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Afro-Cubans, and some black Americans, mourn the death of Fidel Castro

He helped African countries break free of colonialism during Nelson Mandela’s life

On Sunday, Fidel Castro’s ashes were buried in a cemetery on the edge of Santiago de Cuba, a city that is to Cuba what Harlem is to New York.

The remains of the 90-year-old revolutionary were interred near the tomb of Jose Marti, a white journalist and poet who led Cuba’s 19th century fight for independence from Spain. Marti is considered the father of the Cuban nation.

Burying Castro close to Marti is, no doubt, intended to equate the communist leader who ruled Cuba with an iron fist for 49 years to Marti, who in just 42 years of life came to be called the Apostle of Cuban independence.

But for many people of African descent in Cuba and elsewhere, Castro’s burial in the Santa Ifigenia Cemetery – which is named for a black saint and is also the final resting place for Mariana Grajales Coello, the mother of Antonio Maceo – might have a deeper meaning.

Maceo was the black general who led an interracial army during much of Cuba’s 30-year fight for independence from Spain. He was ambushed and killed in 1896. His simultaneous battle against colonialism and slavery won Maceo the admiration of Frederick Douglass, who urged African-Americans to go to Cuba to fight alongside him.

That didn’t happen. The promise of racial equality in Cuba died with Maceo. What emerged in 1902 following the end of Spanish rule and a four-year U.S. occupation was a cauldron of racial tensions that dashed the hopes of Afro-Cubans, and of African-Americans who hoped the island might be an escape from America’s gnawing racism.

“The disorders in Cuba … were the result of a color line created in part” by the puppet president the United States installed “and by the settling of prejudiced Americans in Cuba after the Spanish-American War,” the Cleveland Gazette, a leading black newspaper in Ohio, said in 1906.

When thousands of Afro-Cubans were massacred six years later during an insurrection led by black veterans of Cuba’s independence war, many black U.S. newspapers blamed the American government’s heavy-handed involvement in Cuban affairs. The bloodshed, the Philadelphia Tribune said in May 1912, was “the yield of the harvest from the seed of race prejudice” that was fueled by the earlier U.S. occupation of Cuba.

People line a street to watch as the caravan carrying the ashes of Cuba's late President Fidel Castro arrives in Santiago de Cuba, Cuba, December 3, 2016.

People line a street to watch as the caravan carrying the ashes of Cuba’s late President Fidel Castro arrives in Santiago de Cuba, Cuba, December 3, 2016.

REUTERS/Carlos Garcia Rawlins

When Castro left his exile in Mexico in 1956 to relaunch his revolution against the right-wing dictator Fulgencio Batista, that racism still festered in Cuba.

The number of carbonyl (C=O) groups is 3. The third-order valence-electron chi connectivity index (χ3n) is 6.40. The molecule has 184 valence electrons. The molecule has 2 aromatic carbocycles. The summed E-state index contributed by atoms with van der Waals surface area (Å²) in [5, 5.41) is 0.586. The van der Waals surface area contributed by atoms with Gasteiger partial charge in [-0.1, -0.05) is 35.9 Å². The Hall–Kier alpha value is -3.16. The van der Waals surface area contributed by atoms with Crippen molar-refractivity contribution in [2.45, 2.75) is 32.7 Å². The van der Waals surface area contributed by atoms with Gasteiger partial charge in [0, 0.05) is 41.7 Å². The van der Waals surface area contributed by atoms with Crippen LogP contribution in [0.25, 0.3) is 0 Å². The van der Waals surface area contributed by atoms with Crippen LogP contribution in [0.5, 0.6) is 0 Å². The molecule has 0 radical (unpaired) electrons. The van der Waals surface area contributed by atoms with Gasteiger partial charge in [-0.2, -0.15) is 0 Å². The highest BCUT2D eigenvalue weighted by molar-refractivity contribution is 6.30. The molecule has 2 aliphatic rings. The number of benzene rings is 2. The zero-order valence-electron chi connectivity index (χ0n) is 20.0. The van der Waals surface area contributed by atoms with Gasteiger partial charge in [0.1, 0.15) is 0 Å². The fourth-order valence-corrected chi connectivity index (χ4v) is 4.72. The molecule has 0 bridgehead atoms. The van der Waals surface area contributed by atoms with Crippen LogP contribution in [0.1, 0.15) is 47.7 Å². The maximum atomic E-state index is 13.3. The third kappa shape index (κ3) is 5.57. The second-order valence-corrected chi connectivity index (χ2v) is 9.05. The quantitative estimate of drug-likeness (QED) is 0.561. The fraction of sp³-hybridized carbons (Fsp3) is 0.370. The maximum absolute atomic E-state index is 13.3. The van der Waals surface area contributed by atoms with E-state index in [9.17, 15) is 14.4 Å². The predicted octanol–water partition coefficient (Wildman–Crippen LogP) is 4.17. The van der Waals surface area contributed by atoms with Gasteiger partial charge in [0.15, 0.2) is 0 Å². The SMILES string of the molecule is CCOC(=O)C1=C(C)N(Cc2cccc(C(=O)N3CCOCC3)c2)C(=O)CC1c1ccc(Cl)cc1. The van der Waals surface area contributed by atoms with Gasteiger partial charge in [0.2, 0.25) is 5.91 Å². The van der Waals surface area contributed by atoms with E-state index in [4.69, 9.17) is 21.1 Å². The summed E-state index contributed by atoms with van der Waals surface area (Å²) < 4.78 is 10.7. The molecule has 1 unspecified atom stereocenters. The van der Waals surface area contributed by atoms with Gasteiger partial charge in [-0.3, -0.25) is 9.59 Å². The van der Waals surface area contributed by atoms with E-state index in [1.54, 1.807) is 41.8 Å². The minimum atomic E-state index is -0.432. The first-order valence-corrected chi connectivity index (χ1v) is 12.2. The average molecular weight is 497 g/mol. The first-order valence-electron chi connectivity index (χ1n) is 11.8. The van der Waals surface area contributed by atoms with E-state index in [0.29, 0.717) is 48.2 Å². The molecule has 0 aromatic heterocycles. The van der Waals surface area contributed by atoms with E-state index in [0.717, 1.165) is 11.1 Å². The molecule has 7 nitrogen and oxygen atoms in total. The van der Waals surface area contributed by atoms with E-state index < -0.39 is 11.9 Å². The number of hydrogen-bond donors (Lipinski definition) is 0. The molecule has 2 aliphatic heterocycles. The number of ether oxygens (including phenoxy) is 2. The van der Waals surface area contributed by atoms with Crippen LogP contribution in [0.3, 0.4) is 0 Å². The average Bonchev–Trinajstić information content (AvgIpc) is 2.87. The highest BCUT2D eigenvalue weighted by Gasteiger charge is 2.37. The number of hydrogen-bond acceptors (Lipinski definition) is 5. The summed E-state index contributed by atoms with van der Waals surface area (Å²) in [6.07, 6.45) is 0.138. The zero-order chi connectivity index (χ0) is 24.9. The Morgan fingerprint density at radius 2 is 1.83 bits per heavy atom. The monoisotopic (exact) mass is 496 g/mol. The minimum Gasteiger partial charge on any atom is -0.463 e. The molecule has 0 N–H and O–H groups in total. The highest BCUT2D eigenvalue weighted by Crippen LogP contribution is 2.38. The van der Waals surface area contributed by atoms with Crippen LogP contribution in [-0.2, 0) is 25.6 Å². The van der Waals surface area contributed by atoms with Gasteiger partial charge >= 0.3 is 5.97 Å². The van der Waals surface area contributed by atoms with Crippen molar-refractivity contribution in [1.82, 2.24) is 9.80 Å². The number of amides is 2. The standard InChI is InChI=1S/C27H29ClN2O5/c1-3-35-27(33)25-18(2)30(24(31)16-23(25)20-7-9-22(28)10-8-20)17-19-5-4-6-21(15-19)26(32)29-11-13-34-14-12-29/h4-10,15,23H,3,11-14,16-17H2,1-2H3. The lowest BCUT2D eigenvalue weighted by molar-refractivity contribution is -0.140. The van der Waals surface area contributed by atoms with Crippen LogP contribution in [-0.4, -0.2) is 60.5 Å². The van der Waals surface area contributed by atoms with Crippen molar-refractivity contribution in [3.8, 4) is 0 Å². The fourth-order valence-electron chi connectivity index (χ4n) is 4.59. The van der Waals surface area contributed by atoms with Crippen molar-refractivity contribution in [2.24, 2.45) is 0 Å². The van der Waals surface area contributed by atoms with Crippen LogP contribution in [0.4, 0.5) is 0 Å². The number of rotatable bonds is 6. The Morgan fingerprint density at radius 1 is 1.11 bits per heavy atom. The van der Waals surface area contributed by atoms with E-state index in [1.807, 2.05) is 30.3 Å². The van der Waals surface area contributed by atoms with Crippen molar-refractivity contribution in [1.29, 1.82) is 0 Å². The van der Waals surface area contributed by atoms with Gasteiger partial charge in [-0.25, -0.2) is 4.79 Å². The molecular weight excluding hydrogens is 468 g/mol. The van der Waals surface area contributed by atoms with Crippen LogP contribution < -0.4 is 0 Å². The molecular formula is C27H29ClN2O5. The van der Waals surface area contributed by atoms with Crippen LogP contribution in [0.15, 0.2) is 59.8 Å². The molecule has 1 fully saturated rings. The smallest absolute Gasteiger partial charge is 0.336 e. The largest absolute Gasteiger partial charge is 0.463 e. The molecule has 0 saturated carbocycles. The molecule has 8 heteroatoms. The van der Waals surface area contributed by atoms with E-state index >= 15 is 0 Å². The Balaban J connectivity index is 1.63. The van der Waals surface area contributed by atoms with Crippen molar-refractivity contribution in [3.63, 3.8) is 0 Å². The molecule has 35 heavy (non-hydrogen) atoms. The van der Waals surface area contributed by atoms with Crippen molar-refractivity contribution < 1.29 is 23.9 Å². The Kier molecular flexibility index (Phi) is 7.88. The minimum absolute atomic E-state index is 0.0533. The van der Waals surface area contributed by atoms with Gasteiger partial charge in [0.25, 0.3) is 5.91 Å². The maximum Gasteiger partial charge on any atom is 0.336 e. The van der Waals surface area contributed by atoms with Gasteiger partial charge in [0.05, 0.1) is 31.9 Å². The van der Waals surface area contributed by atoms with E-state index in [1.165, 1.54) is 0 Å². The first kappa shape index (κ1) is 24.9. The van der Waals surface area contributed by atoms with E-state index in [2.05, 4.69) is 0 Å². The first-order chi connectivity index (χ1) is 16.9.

“When I first went into the Sierra Maestra [mountain], 80 percent of my army was black,” Castro told me during a six-hour dinner meeting in February 1999. “I told them, if they followed me, I would fulfill the dream of Jose Marti and Antonio Maceo.”

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That history – and his response to it – has shaped the perception many people of African descent have of Castro, who declared an end to racial discrimination on the island shortly after coming to power. “That is a resounding and important declaration,” John Sengstacke, the publisher and editor of the Chicago Defender, one of America’s leading black newspapers, wrote days later, in January 1960.

Not surprisingly, Afro-Cubans gave Castro an overwhelming embrace. “Black people are my strongest supporters,” he told me in 1999. But it was an admission that he seemed to struggle with over the remaining years of his life.

Education, health care and other reforms brought about relative improvement in the lives of many Afro-Cubans who even now are rarely found among those who leave the island for Florida. “Most of the people who fled to Miami are white; most of the people on this island are of African descent. This is so for a good reason,” Ruben Remigio, the black man who heads Cuba’s Supreme Court, told me in 2002.

Remigio went to law school after Castro came to power. His older siblings had no opportunity to get the education they needed to advance beyond the menial jobs that most Afro-Cubans were locked into during Batista’s regime.

Many of the Afro-Cubans I’ve encountered in Cuba over the last 17 years credit Castro for providing them greater opportunities, even if they haven’t always resulted in a markedly better life. They largely blame that shortfall on the lingering vestiges of racism at home, and the half-century-old economic embargo that the United States continues to impose on Cuba.

To many people of African descent outside of Cuba, Castro was seen as the leader of a poor country that sent 40,000 soldiers to Africa to help free Angola and Namibia from the grip of South Africa’s apartheid government – an action that speeded up Nelson Mandela’s release from prison.

And much to the chagrin of his enemies in south Florida’s Cuban American community, Castro is revered by many blacks in the United States for the lifesaving work of the Cuban doctors he dispatched to Africa, the Caribbean and South America.

While his American critics took to the streets of Miami to celebrate Castro’s death, blacks throughout Africa and the Northern Hemisphere remember him as a man who, Mandela said, “destroyed the myth of the invincibility of the white oppressor.”

For them, his burial in Santiago de Cuba’s Santa Ifigenia Cemetery is a fitting end for Fidel Castro.

DeWayne Wickham is dean of the School of Global Journalism and Communication at Morgan State University. For 30 years, until his retirement in 2015 , his syndicated column appeared weekly in USA TODAY.